[aprssig] NE Illinois Balloon Tracks

Bill Diaz william.diaz at comcast.net
Fri Jul 24 11:03:04 CDT 2009

	See below:

>-----Original Message-----
>From: aprssig-bounces at tapr.org 
>[mailto:aprssig-bounces at tapr.org] On Behalf Of Jason KG4WSV
>Sent: Friday, July 24, 2009 09:51
>To: TAPR APRS Mailing List
>Subject: Re: [aprssig] NE Illinois Balloon Tracks

 SNIPPED here and there.

>Lots of opinions, and many apparently from folks who haven't been
>involved in ballooning.  I've been involved in 30+ flights, so I'll
>throw my opinion out.

>Yes, the 30s TX rate is too aggressive for 144.39.  That should be
>done on an alternate frequency.


>Your tracker may be in the default "good citizen" "listen for a clear
>channel before you transmit" mode, and you don't hear it after 1000'
>AGL until it hits the ground again.

>For these and many other reasons, a multi-hop path is VITAL for
>payload recovery.  Our teams have experienced all of these situations.

>If digis are correctly configured, multi-hop related QRM should be
>minimized since they will all retransmit at the same time, to avoid

	Unfortunately most WIDE1-1 digis are not correctly configured.  Our
recent experience in NE Illinois illustrated this rather vividly.  Saw many
timestamped packets that were delayed in excess of 30 seconds due to 3
trackers beaconing from altitude at 30 second intervals with abusive paths.
Since  many digis have a dupe time of 30 seconds, these packets were
dutifully digi'd again.  This ping-ponging caused the icons to jump back and
forth on the map.  Was very apparent when copying signals direct.

	Balloons using WIDE1-1 launched within 100 miles or so of large
metropolitan areas may be copied directly by 50-100 stations.  Due to the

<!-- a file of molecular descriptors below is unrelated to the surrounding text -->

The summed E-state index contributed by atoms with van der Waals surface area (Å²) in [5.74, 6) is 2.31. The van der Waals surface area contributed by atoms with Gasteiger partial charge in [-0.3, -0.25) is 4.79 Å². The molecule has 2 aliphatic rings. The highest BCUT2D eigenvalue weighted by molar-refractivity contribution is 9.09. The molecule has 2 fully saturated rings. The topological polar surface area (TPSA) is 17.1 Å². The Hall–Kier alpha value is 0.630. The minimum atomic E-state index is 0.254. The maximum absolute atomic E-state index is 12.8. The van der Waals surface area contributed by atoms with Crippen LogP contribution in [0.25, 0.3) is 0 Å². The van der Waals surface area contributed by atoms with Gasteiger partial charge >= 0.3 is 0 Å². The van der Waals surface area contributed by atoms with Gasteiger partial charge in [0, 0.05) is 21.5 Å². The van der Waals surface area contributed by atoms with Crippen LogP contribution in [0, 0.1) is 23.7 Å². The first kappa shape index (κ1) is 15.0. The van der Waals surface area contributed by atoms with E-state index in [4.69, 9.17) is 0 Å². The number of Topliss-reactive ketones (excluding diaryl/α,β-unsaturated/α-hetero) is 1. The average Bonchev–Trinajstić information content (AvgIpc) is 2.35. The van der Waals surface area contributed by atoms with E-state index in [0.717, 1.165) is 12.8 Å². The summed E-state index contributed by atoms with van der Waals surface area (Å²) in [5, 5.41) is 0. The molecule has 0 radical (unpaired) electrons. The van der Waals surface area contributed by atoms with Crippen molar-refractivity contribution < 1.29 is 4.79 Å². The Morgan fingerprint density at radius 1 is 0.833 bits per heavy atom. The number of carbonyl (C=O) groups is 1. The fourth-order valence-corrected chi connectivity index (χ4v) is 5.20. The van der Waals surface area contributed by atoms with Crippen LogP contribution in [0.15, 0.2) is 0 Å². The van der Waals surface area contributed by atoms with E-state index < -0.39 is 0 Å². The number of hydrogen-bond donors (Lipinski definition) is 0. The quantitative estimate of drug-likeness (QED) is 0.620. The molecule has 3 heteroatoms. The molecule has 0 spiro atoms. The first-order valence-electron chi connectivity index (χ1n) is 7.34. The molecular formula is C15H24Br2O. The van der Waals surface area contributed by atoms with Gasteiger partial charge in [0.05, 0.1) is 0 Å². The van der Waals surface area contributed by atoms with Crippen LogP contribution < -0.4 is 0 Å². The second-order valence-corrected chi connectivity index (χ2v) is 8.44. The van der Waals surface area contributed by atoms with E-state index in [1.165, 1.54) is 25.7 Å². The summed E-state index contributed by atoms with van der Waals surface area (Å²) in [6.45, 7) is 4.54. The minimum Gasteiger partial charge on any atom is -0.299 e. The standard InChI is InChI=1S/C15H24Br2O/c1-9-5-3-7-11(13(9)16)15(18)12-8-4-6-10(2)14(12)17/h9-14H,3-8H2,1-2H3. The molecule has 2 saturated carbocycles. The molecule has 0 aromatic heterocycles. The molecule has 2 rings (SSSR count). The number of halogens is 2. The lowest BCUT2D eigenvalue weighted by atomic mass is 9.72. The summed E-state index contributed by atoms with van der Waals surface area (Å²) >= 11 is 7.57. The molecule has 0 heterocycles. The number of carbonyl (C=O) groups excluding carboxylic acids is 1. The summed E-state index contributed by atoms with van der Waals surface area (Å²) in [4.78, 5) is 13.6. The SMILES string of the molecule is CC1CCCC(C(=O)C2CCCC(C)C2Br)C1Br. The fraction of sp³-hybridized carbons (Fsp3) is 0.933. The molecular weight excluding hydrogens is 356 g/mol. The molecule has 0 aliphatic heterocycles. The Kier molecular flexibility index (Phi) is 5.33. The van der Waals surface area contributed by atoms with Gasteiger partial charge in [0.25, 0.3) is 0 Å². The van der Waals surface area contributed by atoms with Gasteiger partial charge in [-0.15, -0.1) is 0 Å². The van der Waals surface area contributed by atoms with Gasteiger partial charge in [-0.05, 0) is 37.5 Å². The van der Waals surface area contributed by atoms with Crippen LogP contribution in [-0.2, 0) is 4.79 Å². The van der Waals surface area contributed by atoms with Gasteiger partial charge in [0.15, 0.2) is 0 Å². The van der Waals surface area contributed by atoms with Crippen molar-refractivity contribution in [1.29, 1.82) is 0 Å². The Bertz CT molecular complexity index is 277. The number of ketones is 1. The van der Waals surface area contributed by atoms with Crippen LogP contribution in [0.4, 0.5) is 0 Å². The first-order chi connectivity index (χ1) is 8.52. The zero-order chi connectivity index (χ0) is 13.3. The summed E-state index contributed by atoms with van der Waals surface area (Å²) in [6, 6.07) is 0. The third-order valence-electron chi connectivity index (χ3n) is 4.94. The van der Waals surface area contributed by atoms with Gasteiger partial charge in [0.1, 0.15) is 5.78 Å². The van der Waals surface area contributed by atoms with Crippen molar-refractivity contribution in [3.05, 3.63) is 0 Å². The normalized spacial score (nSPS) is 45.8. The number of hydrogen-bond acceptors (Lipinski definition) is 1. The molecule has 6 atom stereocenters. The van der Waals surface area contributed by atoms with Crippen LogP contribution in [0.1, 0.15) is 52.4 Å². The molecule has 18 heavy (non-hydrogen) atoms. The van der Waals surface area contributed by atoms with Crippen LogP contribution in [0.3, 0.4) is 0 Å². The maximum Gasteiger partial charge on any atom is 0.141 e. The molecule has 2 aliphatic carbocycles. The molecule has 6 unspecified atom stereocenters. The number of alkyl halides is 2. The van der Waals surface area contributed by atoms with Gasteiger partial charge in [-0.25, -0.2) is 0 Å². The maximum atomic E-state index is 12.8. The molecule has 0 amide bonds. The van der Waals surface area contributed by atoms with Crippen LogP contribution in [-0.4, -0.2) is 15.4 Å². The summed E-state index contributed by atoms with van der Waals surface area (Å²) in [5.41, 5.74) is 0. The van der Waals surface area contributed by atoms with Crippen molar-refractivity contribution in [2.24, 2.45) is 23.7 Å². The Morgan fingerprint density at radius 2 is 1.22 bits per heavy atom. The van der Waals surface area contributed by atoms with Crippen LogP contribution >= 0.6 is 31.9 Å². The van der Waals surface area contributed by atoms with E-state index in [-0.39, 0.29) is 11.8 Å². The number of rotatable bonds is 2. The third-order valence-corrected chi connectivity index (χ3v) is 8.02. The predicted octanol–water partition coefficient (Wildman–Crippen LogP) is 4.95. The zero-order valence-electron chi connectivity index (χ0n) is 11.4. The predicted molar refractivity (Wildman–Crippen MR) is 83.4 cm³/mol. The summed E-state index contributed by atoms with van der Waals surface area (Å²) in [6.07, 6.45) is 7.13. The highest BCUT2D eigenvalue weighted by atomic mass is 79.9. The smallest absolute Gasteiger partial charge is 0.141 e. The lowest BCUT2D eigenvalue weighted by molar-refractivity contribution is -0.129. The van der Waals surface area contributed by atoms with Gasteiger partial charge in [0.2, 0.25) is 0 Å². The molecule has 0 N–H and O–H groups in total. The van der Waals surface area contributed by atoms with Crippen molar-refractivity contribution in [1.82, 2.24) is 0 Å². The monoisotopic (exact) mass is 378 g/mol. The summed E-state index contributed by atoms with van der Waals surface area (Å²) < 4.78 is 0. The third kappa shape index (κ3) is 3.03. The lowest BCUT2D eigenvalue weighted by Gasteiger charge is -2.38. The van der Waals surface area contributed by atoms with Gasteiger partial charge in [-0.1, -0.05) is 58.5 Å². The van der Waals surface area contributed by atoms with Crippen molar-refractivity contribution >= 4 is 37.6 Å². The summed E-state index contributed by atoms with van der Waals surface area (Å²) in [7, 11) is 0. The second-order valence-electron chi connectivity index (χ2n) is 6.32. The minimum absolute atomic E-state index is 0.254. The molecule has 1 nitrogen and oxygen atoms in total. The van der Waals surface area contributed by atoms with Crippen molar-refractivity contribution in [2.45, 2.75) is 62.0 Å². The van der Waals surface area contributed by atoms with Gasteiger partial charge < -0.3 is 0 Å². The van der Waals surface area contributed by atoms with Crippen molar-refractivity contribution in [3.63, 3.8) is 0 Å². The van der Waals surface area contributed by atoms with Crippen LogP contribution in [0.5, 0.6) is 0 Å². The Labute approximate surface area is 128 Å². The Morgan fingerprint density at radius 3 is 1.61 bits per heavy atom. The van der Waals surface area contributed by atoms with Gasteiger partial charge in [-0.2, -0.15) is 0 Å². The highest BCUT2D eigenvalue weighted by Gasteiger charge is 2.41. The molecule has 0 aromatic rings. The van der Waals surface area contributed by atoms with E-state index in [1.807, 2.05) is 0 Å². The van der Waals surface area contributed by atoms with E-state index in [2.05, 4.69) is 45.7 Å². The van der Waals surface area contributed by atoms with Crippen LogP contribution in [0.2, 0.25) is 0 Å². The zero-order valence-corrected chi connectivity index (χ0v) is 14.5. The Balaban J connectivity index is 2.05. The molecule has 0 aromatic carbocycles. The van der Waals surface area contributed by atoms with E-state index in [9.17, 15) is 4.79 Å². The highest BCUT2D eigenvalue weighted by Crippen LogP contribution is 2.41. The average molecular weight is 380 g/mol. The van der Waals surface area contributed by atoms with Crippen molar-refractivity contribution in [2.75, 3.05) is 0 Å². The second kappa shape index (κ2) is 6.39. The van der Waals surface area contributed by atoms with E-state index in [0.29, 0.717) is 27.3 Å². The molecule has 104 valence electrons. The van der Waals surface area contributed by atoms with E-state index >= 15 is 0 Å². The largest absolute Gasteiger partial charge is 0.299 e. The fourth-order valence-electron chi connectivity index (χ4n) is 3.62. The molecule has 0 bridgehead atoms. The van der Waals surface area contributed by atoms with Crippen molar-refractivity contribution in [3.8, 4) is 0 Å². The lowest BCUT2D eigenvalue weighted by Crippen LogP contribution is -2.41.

hidden station problem many collisions resulted when these stations
attempted to digipeat the balloons packets.  

	Since the Balloons were not "good citizens" in this instance, the
resulting QRM precluded other uses of the channel by "good citizens".  	

>Folks get excited because the balloon's RF footprint is a few hundred
>miles, but remember that APRS is a _local_ network.  There is not a
>lot of difference to the _local_ network in a balloon that can be
>heard by the local digi beaconing once a minute and my truck beaconing
>once a minute if I forget to turn it off when I go in to work (except
>the traffic from my parked truck is pretty boring).

	There is a HUGE direct coverage difference between WIDE1-1 packets
broadcast at 6' AGL and WIDE1-1 packets broadcast at 60,000' AGL.  To
suggest otherwise is......

>People are becoming hams because of ballooning.  Help and advice is
>fine, but please don't be jerks about it.

	Ballooning should be encouraged for this reason, but they need to
realize the APRS channel is a shared resource and not reserved for their
exclusive use during flights.  It doesn't help when they reject any advice
or help from knowledgeable APRS users.  Anyone, balloonist or not who
monopolizes 144.39 for their own purposes is, IMO, either a jerk or someone
who desperately needs elmering.

Bill KC9XG
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>aprssig at tapr.org

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